Ms. Cleary died Nov. 26 at her home in the District at age 69. She had chronic obstructive pulmonary disease, said her husband, F. Steven Kijek.
Since the 1970s, Ms. Cleary — whose first name is pronounced “muh-NAHN” — had been at the center of a group of artists in Adams Morgan. She exhibited her meticulous artwork throughout the city and around the world, but she also became known for her striking presence, her colorful love life and the rats she kept as pets.
As an artist, Ms. Cleary borrowed classical techniques from her deep study of Renaissance masters to create paintings and drawings memorable for their frank realism and sometimes disturbing themes.
In addition to her many nude self-portraits, Ms. Cleary made erotically charged paintings of flowers. She took inspiration from a painful personal history in a series of works depicting the terror of rape and, in later years, of not being able to breathe without mechanical assistance.
Critics considered her a leading figurative artist of the photo-realist school, in which painters render their subjects with camera-like precision. In fact, Ms. Cleary occasionally won awards for photography when adjudicators didn’t realize her works were free-hand creations.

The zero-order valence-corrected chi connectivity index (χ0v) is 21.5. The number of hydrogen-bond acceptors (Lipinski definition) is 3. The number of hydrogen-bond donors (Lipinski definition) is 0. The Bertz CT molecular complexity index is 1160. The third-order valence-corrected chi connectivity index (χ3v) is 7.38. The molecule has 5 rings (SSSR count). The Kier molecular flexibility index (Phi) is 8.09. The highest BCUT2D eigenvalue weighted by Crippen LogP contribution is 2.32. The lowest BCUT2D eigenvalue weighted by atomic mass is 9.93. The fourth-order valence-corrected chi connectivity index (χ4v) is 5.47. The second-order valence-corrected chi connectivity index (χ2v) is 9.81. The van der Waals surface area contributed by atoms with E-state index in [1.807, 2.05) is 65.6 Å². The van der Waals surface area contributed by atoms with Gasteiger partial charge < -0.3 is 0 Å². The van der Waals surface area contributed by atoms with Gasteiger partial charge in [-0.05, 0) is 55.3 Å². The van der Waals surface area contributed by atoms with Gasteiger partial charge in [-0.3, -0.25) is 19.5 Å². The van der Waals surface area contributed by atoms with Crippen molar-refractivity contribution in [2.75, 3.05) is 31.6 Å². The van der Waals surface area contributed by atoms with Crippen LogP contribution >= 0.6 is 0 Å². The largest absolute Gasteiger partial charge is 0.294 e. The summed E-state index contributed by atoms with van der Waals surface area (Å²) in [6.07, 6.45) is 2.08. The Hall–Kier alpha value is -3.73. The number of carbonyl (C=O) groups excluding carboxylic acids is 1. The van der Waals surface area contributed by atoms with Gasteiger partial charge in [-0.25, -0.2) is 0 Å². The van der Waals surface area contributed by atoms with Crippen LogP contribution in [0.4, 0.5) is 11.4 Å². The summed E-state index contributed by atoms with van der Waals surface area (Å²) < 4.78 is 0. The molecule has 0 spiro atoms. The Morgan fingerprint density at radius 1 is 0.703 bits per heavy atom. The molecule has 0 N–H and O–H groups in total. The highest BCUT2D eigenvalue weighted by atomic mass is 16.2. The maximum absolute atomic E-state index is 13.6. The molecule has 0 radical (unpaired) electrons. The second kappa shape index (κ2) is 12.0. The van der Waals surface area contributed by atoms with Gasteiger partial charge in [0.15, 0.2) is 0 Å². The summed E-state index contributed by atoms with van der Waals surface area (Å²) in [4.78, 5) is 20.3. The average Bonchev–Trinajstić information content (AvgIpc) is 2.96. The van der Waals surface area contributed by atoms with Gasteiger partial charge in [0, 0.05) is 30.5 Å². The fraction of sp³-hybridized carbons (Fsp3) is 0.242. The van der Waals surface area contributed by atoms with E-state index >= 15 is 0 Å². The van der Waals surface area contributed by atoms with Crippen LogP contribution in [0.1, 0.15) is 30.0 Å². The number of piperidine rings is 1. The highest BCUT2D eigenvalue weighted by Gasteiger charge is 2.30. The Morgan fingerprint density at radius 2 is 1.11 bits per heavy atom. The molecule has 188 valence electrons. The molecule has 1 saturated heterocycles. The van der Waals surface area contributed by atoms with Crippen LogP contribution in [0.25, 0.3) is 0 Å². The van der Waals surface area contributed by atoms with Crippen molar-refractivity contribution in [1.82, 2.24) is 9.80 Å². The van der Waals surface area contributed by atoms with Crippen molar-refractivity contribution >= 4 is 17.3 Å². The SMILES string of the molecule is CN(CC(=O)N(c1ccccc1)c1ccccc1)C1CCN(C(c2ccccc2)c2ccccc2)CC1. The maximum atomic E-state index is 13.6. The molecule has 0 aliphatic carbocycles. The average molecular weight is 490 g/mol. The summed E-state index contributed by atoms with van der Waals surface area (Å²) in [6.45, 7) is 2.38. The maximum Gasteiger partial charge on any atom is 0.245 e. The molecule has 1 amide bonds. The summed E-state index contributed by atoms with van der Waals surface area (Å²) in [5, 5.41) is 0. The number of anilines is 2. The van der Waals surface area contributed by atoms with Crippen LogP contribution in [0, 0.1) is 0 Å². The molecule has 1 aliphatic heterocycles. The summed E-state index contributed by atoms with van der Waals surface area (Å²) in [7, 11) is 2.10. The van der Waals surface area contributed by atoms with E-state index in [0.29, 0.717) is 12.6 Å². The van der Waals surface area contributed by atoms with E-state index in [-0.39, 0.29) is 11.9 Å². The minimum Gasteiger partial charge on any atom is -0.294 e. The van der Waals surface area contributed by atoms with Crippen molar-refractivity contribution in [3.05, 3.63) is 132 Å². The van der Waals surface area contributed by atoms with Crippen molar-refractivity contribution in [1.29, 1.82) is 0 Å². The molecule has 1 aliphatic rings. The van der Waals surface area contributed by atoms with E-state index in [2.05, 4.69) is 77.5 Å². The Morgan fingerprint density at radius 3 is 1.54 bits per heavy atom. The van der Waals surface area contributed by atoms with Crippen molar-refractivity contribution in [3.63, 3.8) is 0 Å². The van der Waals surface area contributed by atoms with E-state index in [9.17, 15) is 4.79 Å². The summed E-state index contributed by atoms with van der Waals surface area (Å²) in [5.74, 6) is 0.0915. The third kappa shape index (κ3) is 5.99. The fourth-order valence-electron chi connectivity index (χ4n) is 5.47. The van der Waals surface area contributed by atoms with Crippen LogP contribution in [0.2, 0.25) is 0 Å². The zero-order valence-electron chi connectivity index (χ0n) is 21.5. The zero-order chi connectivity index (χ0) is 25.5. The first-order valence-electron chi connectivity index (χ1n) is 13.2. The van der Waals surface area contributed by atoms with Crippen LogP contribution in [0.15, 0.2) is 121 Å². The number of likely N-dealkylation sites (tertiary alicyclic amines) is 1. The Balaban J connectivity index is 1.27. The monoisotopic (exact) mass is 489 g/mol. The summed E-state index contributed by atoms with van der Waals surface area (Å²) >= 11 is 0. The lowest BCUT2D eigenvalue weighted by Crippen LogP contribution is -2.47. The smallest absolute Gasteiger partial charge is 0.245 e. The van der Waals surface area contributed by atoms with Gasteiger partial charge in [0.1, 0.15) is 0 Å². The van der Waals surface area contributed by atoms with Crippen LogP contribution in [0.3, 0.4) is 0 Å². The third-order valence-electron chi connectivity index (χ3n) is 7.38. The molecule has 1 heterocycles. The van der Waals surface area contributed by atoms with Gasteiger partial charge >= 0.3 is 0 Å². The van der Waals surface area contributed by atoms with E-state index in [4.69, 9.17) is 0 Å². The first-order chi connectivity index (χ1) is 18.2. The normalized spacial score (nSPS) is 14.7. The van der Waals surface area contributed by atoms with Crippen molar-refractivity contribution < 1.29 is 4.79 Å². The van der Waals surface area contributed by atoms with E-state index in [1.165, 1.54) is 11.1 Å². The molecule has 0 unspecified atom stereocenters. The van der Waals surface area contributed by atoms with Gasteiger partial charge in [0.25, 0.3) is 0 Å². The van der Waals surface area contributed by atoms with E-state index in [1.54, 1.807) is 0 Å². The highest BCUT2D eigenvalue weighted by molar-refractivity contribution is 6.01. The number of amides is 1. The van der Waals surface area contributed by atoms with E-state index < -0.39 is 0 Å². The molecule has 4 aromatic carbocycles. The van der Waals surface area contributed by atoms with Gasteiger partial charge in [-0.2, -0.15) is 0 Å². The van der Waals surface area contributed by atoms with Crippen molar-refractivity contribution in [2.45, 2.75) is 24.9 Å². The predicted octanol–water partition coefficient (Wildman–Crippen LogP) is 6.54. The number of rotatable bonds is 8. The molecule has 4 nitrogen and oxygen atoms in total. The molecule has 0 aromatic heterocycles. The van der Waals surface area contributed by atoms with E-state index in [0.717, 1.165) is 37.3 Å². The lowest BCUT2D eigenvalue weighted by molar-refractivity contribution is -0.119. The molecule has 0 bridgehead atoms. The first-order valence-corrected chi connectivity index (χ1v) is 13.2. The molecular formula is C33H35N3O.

She was “widely acknowledged to be among the best, if not the best, of the city’s figurative painters,” Washington Post critic Michael O’Sullivan wrote in 2006. “There is a tension between the cool, clinical detachment of photography and painting’s warm idealization of form.”
Ms. Cleary exhibited her art in galleries and museums from Moscow to Paris to Hickory, N.C., but Washington was her home for the past 42 years.
In 1974, she settled in the decrepit Beverly Court apartments on Columbia Road NW, where a coterie of artists soon grew up around her. She painted her walls purple, and her fourth-floor apartment — even with the pet rats — became something of a bohemian salon.
“She was a star,” painter Judy Jashinsky told the Washington City Paper in 2004. “She was stunning, beautiful; long, brownish–black hair; real thin; wore . . . little sundresses and sandals. She was just very cool, and there was always a crowd around her.”
Ms. Cleary had a long list of male admirers, including several whose confrontational attempts at “performance art” led to their arrests. She had a brief marriage in 1981 to a Danish artist known as Tommy — “just Tommy,” Ms. Cleary said — whom she divorced in less than a year.
As a kind of graphic homage to her various lovers, Ms. Cleary made a series of intimately revealing portraits that were featured years later on the HBO program “Real Sex.”